Few options exist for women with abdominal adhesions after a c-section. Surgeons can cut or burn (lyse) adhesions, but the invasive procedure leads to the formation of new adhesions.
While lysis of adhesions can be effective through surgery, it has some major drawbacks:
- It carries risks from anesthesia and infection
- Despite the best skills of the finest surgeon, the body creates more abdominal adhesions as it heals from the surgery designed to remove them.
Check the image below to see an example of post adhesion surgery formation sent in as a complaint from one of our clients;
This can be a vicious cycle to undergo a surgery to remove scar tissues (adhesions) which may in turn lead to new adhesions.
Some women are able to live without treatment, most probably if they are not planning for future pregnancies and pain is mild. While others experience recurring, debilitating pain and dysfunction.
Thus, abdominal surgery itself has been implicated as a major cause of adhesion formation and many patients become trapped in a cycle of surgery-adhesions-surgery with no end in sight. Plan B wellness provides the end of that cycle for many patients.
Natural Remedy for Adhesions
When it comes to overcoming adhesions naturally using organic means, a therapy we have used for years with hundreds of success stories is the Asherman’s Syndrome Remedy Kit that works for all forms of adhesions.
If you are or know a woman suffering from adhesions after a caesarean section, we encourage you to visit our page for the best remedy for adhesions, a non-surgical treatment to get rid of adhesions permanently.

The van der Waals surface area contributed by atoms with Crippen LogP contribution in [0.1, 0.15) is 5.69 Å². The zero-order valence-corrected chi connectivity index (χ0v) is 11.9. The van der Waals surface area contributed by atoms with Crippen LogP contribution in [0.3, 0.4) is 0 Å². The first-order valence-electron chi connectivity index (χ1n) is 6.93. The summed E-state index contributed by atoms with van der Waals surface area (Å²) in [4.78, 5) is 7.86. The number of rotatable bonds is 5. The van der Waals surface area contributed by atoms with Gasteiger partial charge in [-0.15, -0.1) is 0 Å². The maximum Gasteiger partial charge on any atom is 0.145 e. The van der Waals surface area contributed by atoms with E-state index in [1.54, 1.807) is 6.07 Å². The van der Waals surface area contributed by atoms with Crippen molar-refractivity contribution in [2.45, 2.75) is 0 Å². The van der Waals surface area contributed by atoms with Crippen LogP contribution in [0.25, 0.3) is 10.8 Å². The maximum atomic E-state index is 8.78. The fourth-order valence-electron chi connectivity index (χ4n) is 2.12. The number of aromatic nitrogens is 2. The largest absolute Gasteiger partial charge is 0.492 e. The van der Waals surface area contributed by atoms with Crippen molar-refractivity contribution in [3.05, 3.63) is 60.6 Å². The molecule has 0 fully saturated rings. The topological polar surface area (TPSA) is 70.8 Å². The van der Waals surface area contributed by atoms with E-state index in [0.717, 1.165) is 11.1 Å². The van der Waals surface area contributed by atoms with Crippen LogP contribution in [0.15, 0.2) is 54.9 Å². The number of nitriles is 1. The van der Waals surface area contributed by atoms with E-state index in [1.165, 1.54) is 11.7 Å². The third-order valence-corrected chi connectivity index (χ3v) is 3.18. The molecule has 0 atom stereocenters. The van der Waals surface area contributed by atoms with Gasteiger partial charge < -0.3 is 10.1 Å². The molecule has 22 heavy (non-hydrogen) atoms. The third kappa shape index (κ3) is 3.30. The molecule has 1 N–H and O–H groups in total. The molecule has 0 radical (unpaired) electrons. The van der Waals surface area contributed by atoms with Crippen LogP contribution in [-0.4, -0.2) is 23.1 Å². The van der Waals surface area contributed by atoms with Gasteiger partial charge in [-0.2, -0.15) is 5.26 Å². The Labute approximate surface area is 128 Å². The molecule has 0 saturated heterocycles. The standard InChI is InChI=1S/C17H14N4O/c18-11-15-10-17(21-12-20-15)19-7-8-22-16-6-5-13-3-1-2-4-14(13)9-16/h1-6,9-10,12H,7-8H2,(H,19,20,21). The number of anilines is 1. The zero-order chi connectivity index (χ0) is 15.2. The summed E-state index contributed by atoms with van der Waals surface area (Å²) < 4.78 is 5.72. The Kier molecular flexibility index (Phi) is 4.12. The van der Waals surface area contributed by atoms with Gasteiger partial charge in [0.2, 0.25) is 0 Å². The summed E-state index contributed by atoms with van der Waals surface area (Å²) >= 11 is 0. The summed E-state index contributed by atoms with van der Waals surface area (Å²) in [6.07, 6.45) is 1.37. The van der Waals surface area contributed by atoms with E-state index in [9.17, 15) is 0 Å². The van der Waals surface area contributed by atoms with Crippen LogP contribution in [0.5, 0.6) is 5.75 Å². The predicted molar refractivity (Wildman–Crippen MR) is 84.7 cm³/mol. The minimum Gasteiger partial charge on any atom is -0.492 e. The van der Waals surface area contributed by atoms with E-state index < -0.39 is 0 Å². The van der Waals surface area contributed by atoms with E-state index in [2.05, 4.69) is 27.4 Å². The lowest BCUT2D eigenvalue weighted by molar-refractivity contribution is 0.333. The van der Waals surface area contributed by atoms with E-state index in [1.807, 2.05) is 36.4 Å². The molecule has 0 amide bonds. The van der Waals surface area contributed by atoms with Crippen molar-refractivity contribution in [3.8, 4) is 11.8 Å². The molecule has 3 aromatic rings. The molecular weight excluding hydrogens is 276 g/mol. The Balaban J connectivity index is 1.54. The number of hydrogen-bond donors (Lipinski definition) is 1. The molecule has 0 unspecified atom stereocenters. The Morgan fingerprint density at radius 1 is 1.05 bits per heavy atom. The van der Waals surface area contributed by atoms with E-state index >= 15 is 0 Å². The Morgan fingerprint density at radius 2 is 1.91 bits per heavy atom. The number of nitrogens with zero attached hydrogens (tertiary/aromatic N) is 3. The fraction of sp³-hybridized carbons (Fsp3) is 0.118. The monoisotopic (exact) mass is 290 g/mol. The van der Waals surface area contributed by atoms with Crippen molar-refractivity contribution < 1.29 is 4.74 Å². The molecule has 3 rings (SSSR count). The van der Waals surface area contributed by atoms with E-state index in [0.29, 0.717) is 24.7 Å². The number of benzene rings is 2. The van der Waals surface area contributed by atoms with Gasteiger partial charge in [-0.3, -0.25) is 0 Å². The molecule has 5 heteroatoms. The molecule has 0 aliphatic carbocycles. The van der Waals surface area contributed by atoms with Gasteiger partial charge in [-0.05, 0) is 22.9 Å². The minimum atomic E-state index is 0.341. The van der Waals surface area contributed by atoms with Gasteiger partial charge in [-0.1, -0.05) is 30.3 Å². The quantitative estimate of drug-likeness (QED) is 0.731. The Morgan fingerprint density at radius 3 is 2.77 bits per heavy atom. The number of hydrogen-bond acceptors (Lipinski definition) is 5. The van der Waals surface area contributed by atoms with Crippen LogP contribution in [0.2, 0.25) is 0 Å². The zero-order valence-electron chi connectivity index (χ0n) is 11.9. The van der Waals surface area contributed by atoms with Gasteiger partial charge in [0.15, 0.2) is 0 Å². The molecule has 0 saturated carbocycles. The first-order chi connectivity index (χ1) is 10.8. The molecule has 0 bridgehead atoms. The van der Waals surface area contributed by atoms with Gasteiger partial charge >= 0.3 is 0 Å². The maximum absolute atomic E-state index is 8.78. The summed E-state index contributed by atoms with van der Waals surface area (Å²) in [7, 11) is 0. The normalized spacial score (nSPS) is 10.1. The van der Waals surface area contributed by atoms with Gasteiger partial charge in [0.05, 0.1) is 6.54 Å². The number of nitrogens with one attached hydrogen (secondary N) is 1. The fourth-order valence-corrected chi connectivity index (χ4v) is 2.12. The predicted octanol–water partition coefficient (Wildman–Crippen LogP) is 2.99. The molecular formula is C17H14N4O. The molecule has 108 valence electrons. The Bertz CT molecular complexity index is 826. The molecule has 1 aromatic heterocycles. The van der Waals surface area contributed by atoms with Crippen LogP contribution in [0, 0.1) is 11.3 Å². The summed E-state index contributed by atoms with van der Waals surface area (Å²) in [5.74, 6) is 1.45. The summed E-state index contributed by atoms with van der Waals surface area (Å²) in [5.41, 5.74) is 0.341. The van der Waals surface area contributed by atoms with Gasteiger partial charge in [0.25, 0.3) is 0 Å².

Until recently, surgery to cut or burn adhesions was the only choice for treating post-surgical adhesions. Despite excellent surgical skills, the procedure can cause more adhesions (internal scars) to form.
At Plan B Wellness Limited, we offer you the best alternative to treat adhesion without any adverse effects.
Check an example below from a satisfied customer;
To view more of our success rates, please visit our success rates page.
Kindly click on the link below for more details about how the remedy kit works and how to get it.
How to Prevent the Formation of C-section Adhesions
It is important to learn that all surgeons are aware of the fact that adhesions may result in complications. Therefore, a number of measures adopted by the surgeons aim at minimising the risk of c-section scar adhesions:
- The use of certain medication may reduce the chances of adhesions.
- By closing the peritoneum post, a caesarean section will less likely cause adhesions.
- By creating a barrier between the damaged tissues to prevent them from sticking may minimize the occurrence of adhesions.
- One of the most effective and best ways to reduce or prevent the risk of bowel adhesions after a C-section or other kinds of complications is by opting for a vaginal delivery if possible.
You can also read on practical ways to overcome adhesions.
I hope you found this helpful and informative!
All the best to you in your journey to overcoming adhesions.
Stay healthy and never give up!
c/o Plan B Wellness Limited